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Central Asia Emerges from Soviet Past  

In recent years, Central Asian republics of the former Soviet Union have emerged as increasingly independent players in a region where Moscow was the only player for most of the 20th century. Central Asia's strategic location in the middle of the world's biggest continent and its generous supplies of energy and water offer local leaders an opportunity to balance international interests with their own.

Uzbekistan on Wednesday agreed to allow NATO to use its territory to transport non-military cargo to Afghanistan; partially reversing the 2005 eviction of the United States from an Uzbek air base after Washington criticized the country's human rights record. Turkmenistan has also indicated it would allow transfer of NATO humanitarian cargo. But earlier in February, Kyrgyzstan evicted the United States from its Manas air base near Bishkek after Russia offered that country a multi-billion dollar aid package.

Political observers say these decisions reflect a new direction of foreign policy for Central Asian countries. They say it allows them to makes decisions based on the best deals, be it with Russia, the United States, China, or the European Union.

However, Murat Suimbayev, Professor of international relations at Kyrgyz State University in Bishkek, says Central Asian countries are still not as independent of Russia as they would like to be.

Suimbayev says Central Asian countries cannot, for example, sell cotton to the United States, but they can to Russia, so accordingly, there is little prospect of the U.S. becoming a significant trading partner in Central Asia. This, he says, was a factor that made it so easy for Uzbekistan to reject a strategic partnership with America in 2005 and why Kyrgyzstan evicted the U.S. from its Manas airbase. Suimbayev adds that the decisions were relatively painless in terms of trade or security.

Though Kyrgyzstan's decision may have been influenced by Russia, Moscow's relations with Tajikistan have cooled over the past two years. Andrei Grozin, head of the Central Asia Department at Moscow's CIS Institute, says this is because of mounting problems in Tajikistan.

Grozin says Tajikistan is looking for a power center that could help solve those problems. He says he doesn't know if that center will be the United States, the European Union Russia or China, but suggests it does not matter to Tajik leaders. Grozin notes, however, that Russia does not want to assume responsibility for the problems of Tajikistan and other Central Asian countries during the current global economic downturn.

While Grozin recognizes Central Asia's potential for investment, including fossil fuels and hydroelectric power, he says they involve significant risk. He notes that the Obama administration is not likely to add Central Asian troubles to the burden it is already carrying in Afghanistan and Iraq.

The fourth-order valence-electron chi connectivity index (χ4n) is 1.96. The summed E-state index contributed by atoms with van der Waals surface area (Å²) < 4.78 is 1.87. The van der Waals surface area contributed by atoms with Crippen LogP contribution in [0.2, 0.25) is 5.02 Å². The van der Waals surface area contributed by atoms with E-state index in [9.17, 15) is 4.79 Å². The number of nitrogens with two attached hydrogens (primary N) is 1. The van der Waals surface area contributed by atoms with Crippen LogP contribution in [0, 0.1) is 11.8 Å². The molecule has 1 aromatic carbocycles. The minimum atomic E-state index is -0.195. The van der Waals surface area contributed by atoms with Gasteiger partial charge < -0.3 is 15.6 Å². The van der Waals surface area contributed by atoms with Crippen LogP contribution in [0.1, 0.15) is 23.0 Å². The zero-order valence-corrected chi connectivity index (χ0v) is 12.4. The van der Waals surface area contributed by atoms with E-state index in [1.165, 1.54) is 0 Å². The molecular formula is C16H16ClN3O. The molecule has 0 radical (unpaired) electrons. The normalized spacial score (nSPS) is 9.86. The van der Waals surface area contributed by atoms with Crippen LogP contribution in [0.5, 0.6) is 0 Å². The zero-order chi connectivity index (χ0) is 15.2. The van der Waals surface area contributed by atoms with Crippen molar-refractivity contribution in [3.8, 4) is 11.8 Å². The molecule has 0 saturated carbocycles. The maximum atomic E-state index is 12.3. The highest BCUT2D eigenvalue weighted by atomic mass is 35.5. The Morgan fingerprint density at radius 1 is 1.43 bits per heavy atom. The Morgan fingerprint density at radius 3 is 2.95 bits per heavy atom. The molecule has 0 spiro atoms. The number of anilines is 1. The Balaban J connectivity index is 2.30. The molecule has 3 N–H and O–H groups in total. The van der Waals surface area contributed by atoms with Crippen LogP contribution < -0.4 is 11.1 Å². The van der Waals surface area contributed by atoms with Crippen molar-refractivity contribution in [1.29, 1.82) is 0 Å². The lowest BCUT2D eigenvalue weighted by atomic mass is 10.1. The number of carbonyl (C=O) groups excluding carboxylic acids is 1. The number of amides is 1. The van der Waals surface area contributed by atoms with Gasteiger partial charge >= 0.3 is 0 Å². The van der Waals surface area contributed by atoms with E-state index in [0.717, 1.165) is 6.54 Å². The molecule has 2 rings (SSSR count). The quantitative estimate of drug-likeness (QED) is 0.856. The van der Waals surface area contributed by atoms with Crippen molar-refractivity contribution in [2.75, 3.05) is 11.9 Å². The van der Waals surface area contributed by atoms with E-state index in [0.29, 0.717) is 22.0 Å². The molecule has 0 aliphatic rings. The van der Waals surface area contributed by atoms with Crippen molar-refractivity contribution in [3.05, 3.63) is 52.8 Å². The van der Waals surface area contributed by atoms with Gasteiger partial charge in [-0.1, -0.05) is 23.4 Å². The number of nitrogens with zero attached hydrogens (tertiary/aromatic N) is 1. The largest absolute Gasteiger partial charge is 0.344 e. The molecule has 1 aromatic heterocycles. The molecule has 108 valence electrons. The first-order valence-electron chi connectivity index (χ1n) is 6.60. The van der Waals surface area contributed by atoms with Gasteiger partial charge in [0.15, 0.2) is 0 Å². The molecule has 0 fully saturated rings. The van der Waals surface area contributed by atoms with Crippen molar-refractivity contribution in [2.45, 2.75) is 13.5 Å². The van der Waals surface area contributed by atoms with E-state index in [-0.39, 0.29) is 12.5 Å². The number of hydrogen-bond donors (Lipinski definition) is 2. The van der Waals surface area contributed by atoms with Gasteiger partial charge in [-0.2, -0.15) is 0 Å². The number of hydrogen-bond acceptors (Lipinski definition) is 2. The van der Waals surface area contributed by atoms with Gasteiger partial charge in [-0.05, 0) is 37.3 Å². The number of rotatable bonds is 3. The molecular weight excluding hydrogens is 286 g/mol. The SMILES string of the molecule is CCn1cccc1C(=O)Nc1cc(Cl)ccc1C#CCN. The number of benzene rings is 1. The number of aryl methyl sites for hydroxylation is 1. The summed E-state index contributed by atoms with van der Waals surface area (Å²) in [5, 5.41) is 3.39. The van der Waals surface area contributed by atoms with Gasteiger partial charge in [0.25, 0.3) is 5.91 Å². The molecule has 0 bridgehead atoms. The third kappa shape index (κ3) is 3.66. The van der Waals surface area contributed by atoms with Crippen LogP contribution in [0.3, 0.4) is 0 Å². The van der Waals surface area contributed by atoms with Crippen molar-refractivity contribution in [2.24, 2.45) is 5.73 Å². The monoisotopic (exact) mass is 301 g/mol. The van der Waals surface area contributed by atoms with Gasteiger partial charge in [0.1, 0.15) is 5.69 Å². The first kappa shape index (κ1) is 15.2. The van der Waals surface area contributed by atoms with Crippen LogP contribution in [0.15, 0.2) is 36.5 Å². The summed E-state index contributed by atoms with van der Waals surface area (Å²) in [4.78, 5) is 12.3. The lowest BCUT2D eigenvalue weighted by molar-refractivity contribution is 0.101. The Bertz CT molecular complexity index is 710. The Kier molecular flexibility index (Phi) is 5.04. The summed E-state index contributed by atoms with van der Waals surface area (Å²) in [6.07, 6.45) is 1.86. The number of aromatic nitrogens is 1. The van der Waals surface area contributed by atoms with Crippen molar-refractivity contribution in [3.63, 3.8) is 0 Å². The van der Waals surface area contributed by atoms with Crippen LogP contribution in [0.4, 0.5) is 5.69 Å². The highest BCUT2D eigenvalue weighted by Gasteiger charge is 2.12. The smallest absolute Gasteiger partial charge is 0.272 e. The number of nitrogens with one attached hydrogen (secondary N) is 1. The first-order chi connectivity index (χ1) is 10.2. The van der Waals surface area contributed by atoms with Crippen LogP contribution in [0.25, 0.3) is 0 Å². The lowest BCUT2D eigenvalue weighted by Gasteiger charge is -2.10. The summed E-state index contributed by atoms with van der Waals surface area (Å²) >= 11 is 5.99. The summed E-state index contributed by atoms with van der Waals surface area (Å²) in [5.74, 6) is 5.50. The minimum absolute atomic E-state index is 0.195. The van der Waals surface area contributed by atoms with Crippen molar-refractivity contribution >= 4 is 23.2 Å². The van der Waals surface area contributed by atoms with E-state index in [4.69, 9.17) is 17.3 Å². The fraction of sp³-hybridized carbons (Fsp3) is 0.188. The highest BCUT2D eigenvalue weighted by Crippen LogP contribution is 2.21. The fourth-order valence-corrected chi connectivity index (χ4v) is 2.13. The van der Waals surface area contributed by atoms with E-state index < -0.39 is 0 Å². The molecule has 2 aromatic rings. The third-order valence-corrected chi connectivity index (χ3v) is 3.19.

Analysts say the U.S. interest in Central Asia beyond fighting the war in Afghanistan is not clear. But Washington is interested in pipelines that would deliver Central Asian oil and gas to the West, circumventing Russia. Currently, Moscow has a regional pipeline monopoly, but Alexey Malashenko, a Central Asian analyst at the Moscow Carnegie Center, says it is likely to be broken.

Malashenko says the question is how Russia will lose its monopoly, and what it will do to preserve its influence and positions along alternate routes. He says maintaining that influence is very important, and if Russia has smart people, they will take care of the matter; if not, there's nothing Russians can do about it.

Where Kazakhstan and Turkmenistan have large supplies of oil and natural gas, Kyrgyzstan and Tajikistan have an abundance of a more vital commodity -- water. Uzbekistan and Kazakhstan have shortages.

Grozin says the issue of water is an irritant in Uzbek-Tajik relations. Tajikistan is considering construction of a dam, which Tashkent fears would give Dushanbe too much political leverage.

Malashenko agrees about the importance of water in Central Asia. He says water is [the region's] most painful and dangerous issue, because if a local conflict erupts, it won't be over borders or ethnic problems, but for water, because water is life. He says no one has been able to serve as an intermediary, or to offer a solution to the problem [of water shortages], though everyone has tried -- Russia, the Chinese and now Europe.

Maleshenko says, although Central Asian countries are members of several regional economic and security organizations, there is more conflict than cooperation among them. He notes numerous border disputes and poor economic ties as reflected by the absence of direct flights between Tashkent and Dushanbe. Grozin adds that Kazakhstan, the regional economic leader, has begun deporting its neighbors' impoverished migrant workers, and is involved in a contest for regional political leadership with Uzbekistan. Grozin says the global economic crisis has also limited the potential to develop Central Asia.

Grozin says all of the problems we see today in the economies of post-Soviet Central Asia are tied to sharply diminished interest in the region by international players. He says it is an area that remains interesting, but not a priority.

Malashenko says the countries of Central Asia are forging their own national identities, though memory of the Soviet Union and a time of no borders still lingers, particularly among the older generation. But he hastens to add that few would favor a return of Soviet rule, especially the young.